US intelligence is concerned about a series of cargo flights from Iran into Syria, which likely carry weapons systems into Syria for use by the Bashar al-Assad’s regime or Iranian forces positioned in Syria, CNN reported Wednesday.
Earlier this week, CivMilAir, a social media site tracking “rare and interesting aircraft” around the world, recorded at least two flights by Syrian Air Force IL-76 cargo jets between Iran and Syria. A US official told CNN the Pentagon has tracked at least one Iranian cargo jet on the same route.
Airborne from Tehran, Iran – 33,000ft over Iraq
— CivMilAir ✈ (@CivMilAir)
Another social media site did the math: one S-300 missile is 22.5 feet long and weighs 3,960 pounds. The IL-76 has a payload of roughly 40 tons, meaning one cargo plane could transfer 20 S-300 systems. To find out how many S-300s could be shipped over the past week or so, use your calculators.
All of which explains why the US and Israeli intelligence services are “concerned,” and just how concerned they must be.
In February, an IAF F-16 fighter jet was shot down by a barrage of Syrian ground-to-air missiles during an Israeli attack on an Iranian drone facility at the Syrian T-4 airbase.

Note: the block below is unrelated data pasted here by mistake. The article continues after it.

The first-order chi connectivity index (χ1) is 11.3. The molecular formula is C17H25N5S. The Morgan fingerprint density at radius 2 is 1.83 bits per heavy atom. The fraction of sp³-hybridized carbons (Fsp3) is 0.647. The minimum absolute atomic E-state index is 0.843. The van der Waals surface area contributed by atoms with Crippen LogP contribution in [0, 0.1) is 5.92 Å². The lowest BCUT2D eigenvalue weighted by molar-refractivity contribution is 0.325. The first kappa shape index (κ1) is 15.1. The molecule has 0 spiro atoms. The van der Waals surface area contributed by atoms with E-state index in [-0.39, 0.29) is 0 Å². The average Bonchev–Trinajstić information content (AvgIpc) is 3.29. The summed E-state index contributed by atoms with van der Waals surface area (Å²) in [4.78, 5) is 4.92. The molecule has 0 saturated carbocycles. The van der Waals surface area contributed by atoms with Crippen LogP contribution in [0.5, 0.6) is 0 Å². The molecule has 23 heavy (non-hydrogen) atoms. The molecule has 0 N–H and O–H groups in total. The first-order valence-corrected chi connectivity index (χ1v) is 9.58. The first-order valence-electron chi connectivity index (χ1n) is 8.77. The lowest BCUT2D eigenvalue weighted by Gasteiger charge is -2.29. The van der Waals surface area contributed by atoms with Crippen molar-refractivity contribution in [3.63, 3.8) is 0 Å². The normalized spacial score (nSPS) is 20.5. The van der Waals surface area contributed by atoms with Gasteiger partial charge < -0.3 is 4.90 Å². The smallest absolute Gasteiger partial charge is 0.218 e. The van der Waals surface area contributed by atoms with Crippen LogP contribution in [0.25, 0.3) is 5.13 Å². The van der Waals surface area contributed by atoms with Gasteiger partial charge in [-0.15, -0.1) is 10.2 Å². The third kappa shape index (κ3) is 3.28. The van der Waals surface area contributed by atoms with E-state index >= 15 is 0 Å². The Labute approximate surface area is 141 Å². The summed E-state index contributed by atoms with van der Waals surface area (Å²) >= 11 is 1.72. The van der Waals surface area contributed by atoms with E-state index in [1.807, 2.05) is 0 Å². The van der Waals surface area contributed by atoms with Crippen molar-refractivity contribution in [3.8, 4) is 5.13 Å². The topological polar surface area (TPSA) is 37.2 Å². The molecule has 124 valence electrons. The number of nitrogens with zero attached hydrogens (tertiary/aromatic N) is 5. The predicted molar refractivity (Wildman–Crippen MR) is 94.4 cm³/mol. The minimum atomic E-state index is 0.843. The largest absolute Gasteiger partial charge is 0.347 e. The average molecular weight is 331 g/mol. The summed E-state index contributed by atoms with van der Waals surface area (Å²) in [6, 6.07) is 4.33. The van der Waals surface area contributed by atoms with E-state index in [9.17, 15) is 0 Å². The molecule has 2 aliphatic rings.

In July 2017, the Tasnim News Agency announced that Iran’s new Russian imports, the S-300PMU-2 “Favorit” surface-to-air missile battalions have been placed on combat duty. The commander of the Khatam al-Anbia Air Defense Base, Brigadier General Farzad Esmaili, stated at the time that “the S-300s have assumed combat duty and are operational.”
In related news, on Wednesday, TASS reported that Russian air defense systems deployed at the Hmeymim airbase in Syria had shot down small aerial targets of unknown origin.
“After dusk on April 24, airspace control means of the Russian airbase at Hmeymim spotted small aerial targets of unknown origin at a distance from the aerodrome. All the targets were shot down by the air defense systems deployed at the base,” a spokesman for the Russian base said, adding, “No one was hurt, no material damage was done. The Russia airbase at Hmeymin is operating routinely.”
According to TASS, the Russian airbase had been attacked by a number of rebel drones carrying grenades. Which may explain why they need so many S-300 systems in Syria – to take down those drones.
An earlier TASS reported suggested the yet-to-be signed Russian deal to deliver S-300s to Syria is pro bono, because Assad is too broke to afford these things.